“The Free Exercise and Free Speech Clauses of the First Amendment protect an individual engaging in a personal religious observance from government reprisal,” wrote Justice Neil Gorsuch in the 6-3 majority opinion, adding that the Constitution “neither mandates nor permits the government to suppress such religious expression.” 

The court rejected the school district’s argument that the coach’s prayers were “coercive” of the players. The decision also corrects the widespread misconception that religious speech and actions must be suppressed to avoid the First Amendment’s ban on the “establishment of religion.”

“Both the Free Exercise and Free Speech Clauses of the First Amendment protect expressions like Mr. Kennedy’s,” Gorsuch wrote in the majority opinion. “Nor does a proper understanding of the Amendment’s Establishment Clause require the government to single out private religious speech for special disfavor. The Constitution and the best of our traditions counsel mutual respect and tolerance, not censorship and suppression, for religious and nonreligious views alike.”

As the high court claims, our constitution does not require us to abandon our religious traditions and the Establishment Clause does not require schools to fire a coach like Joseph Kennedy.

“Today, the Supreme Court reaffirmed a long-standing principle, correctly ruling that teachers and other school employees do not surrender their First Amendment rights at the schoolhouse gate,” Sarah Parshall Perry, a senior legal fellow for The Heritage Foundation, said in a statement.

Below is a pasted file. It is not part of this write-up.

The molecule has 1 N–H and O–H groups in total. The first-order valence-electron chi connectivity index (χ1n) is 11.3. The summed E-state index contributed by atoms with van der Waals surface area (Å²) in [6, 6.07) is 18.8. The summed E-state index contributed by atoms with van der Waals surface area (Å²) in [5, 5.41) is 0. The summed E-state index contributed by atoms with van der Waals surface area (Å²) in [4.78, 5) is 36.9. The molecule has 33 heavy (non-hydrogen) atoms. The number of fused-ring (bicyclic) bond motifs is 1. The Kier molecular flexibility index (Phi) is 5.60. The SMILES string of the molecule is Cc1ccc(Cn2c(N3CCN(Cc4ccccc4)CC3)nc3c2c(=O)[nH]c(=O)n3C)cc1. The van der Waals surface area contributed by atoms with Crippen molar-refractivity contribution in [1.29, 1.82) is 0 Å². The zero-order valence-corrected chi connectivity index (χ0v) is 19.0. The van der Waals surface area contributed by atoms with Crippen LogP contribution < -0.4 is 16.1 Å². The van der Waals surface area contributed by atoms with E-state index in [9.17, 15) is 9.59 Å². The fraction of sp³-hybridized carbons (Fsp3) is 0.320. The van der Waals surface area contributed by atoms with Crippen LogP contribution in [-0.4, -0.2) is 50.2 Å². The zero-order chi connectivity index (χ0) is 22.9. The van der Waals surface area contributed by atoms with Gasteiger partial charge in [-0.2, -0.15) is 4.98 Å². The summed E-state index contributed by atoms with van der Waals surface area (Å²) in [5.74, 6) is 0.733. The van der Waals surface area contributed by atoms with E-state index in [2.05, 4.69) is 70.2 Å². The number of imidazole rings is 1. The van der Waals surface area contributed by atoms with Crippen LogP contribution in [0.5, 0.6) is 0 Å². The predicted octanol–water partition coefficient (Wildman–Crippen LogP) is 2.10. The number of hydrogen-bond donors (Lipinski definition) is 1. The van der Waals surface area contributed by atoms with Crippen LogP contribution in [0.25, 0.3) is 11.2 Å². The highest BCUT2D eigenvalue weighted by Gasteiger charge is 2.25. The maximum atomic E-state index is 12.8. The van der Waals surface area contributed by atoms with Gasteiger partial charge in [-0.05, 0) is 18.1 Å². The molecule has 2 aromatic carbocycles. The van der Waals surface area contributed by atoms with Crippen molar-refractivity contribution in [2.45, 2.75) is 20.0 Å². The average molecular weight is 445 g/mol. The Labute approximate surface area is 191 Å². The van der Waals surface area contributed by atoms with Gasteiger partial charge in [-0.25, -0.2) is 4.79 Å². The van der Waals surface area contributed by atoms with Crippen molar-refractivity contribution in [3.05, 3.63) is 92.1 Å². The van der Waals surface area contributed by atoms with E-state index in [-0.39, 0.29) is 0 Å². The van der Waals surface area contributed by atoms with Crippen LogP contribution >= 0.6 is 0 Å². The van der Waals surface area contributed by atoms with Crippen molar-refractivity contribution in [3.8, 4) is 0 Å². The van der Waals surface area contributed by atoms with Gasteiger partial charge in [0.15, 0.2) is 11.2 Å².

This is a monumental victory for religious freedom throughout the United States. It serves to protect teachers who bow their heads to give thanks during lunch in the cafeteria, or school employees who wear a cross or religious symbol, as the opinion specifically mentions. 

It will not only help preserve a free and diverse society, but also uphold human dignity, which is inseparable from the freedom to express one’s deeply held beliefs. 

Wisconsin School Counselor Under Investigation for Speaking out Against Transgenderism

Wisconsin School Counselor Under Investigation for Speaking out Against Transgenderism

Milwaukee Public Schools (MPS) counselor Marissa Darlingh spoke at a feminist rally at the Wisconsin State Capitol in April. During her speech, Darlingh claimed that she “oppose[s] gender ideology” in schools and that children should not be “exposed to the harms of gender identity ideology” or given “unfettered access to hormones—wrong-sex hormones—and surgery.”